If purebred stock is being kept and the rabbit keeper intends to breed good stock either for his own use or for sale to other farmers, it is essential to keep good records. All breeding does should have a card attached to their hutch or cage with the name or number of the doe and her date of birth. The details of her litters should be recorded; date of service, name or number of the buck used, date of kindling (giving birth), number of rabbits born and weaned and the number of males and females in each litter.

An example of such a card is shown below.

Figure 1: A Rabbit or Hutch Record Card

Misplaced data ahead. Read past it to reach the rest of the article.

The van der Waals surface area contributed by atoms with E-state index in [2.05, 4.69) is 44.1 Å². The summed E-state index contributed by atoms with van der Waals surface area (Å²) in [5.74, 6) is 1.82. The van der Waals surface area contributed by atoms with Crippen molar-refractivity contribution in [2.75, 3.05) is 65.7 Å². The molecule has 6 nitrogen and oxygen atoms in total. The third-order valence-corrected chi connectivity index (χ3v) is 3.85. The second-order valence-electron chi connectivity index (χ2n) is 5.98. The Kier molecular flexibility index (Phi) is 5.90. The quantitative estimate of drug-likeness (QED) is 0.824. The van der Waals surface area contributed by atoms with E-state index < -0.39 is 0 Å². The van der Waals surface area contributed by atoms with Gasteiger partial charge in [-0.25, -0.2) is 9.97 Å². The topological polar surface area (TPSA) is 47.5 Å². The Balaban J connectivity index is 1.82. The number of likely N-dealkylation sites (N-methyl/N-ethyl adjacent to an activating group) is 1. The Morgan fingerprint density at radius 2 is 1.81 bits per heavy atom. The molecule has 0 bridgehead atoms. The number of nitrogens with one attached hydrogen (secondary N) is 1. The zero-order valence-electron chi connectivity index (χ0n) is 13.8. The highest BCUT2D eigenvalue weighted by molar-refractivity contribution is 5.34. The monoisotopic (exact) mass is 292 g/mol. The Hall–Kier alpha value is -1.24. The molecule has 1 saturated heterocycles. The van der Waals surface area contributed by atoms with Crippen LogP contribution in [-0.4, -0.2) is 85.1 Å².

As well as the hutch card, each breeding doe should have her particulars recorded in a breeding book so that the best performers can be identified and used for the breeding programme. The best performers are those that produce the best litters and the highest weaning weights, which are obtained by weighing each young rabbit at weaning. High weaning weights mean that the rabbit is a good milker and a good mother.

The breeding book should have a separate page for each animal, and the following particulars:

Name or Number:    Date of Birth: 
Sire Name or Number:    Dam Name or Number: 


These are the same as appear on the hutch card, but should include the weaning weights of the young rabbits. Once the best stock have been selected by size, appearance, colour and performance for breeding purposes, the pure breeding programme can be carried out using close breeding, in breeding or line breeding.

These systems of breeding are covered in detail in the Animal Breeding course.

Figure 2: Conformation of Rabbits (Body Shapes)

Figure 3: Other Forms of Rabbit Conformation